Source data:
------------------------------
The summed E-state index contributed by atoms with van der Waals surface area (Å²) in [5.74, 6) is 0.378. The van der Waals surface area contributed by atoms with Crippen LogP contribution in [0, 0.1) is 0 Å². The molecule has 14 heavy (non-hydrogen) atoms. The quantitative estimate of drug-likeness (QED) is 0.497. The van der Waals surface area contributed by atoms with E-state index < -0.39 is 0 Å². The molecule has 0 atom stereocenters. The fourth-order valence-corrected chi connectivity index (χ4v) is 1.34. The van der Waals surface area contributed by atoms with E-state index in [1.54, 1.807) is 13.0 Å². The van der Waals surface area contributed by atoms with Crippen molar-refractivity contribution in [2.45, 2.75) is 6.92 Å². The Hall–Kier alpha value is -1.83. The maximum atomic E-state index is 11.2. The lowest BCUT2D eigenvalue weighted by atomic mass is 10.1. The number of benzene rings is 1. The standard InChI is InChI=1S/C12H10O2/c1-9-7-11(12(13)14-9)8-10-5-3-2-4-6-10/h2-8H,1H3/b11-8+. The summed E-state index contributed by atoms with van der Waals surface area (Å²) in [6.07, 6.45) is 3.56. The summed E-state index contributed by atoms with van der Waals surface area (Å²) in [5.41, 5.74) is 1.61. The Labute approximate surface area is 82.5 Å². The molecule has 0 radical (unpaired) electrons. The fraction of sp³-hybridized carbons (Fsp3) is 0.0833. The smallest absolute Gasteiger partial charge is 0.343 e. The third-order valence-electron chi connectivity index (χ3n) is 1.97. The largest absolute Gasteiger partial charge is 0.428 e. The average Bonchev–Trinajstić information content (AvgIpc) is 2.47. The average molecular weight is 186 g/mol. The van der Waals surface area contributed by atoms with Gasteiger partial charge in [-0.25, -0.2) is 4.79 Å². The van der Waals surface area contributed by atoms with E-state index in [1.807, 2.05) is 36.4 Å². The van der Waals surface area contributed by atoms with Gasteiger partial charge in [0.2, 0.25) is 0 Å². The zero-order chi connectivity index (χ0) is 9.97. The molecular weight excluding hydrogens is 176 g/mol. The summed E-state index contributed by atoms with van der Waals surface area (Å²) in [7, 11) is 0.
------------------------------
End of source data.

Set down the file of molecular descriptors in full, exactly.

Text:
The summed E-state index contributed by atoms with van der Waals surface area (Å²) in [5.74, 6) is 0.378. The van der Waals surface area contributed by atoms with Crippen LogP contribution in [0, 0.1) is 0 Å². The molecule has 14 heavy (non-hydrogen) atoms. The quantitative estimate of drug-likeness (QED) is 0.497. The van der Waals surface area contributed by atoms with E-state index < -0.39 is 0 Å². The molecule has 0 atom stereocenters. The fourth-order valence-corrected chi connectivity index (χ4v) is 1.34. The van der Waals surface area contributed by atoms with E-state index in [1.54, 1.807) is 13.0 Å². The van der Waals surface area contributed by atoms with Crippen molar-refractivity contribution in [2.45, 2.75) is 6.92 Å². The Hall–Kier alpha value is -1.83. The maximum atomic E-state index is 11.2. The lowest BCUT2D eigenvalue weighted by atomic mass is 10.1. The number of benzene rings is 1. The standard InChI is InChI=1S/C12H10O2/c1-9-7-11(12(13)14-9)8-10-5-3-2-4-6-10/h2-8H,1H3/b11-8+. The summed E-state index contributed by atoms with van der Waals surface area (Å²) in [6.07, 6.45) is 3.56. The summed E-state index contributed by atoms with van der Waals surface area (Å²) in [5.41, 5.74) is 1.61. The Labute approximate surface area is 82.5 Å². The molecule has 0 radical (unpaired) electrons. The fraction of sp³-hybridized carbons (Fsp3) is 0.0833. The smallest absolute Gasteiger partial charge is 0.343 e. The third-order valence-electron chi connectivity index (χ3n) is 1.97. The largest absolute Gasteiger partial charge is 0.428 e. The average Bonchev–Trinajstić information content (AvgIpc) is 2.47. The average molecular weight is 186 g/mol. The van der Waals surface area contributed by atoms with Gasteiger partial charge in [-0.25, -0.2) is 4.79 Å². The van der Waals surface area contributed by atoms with E-state index in [1.807, 2.05) is 36.4 Å². The van der Waals surface area contributed by atoms with Gasteiger partial charge in [0.2, 0.25) is 0 Å². The zero-order chi connectivity index (χ0) is 9.97. The molecular weight excluding hydrogens is 176 g/mol. The summed E-state index contributed by atoms with van der Waals surface area (Å²) in [7, 11) is 0.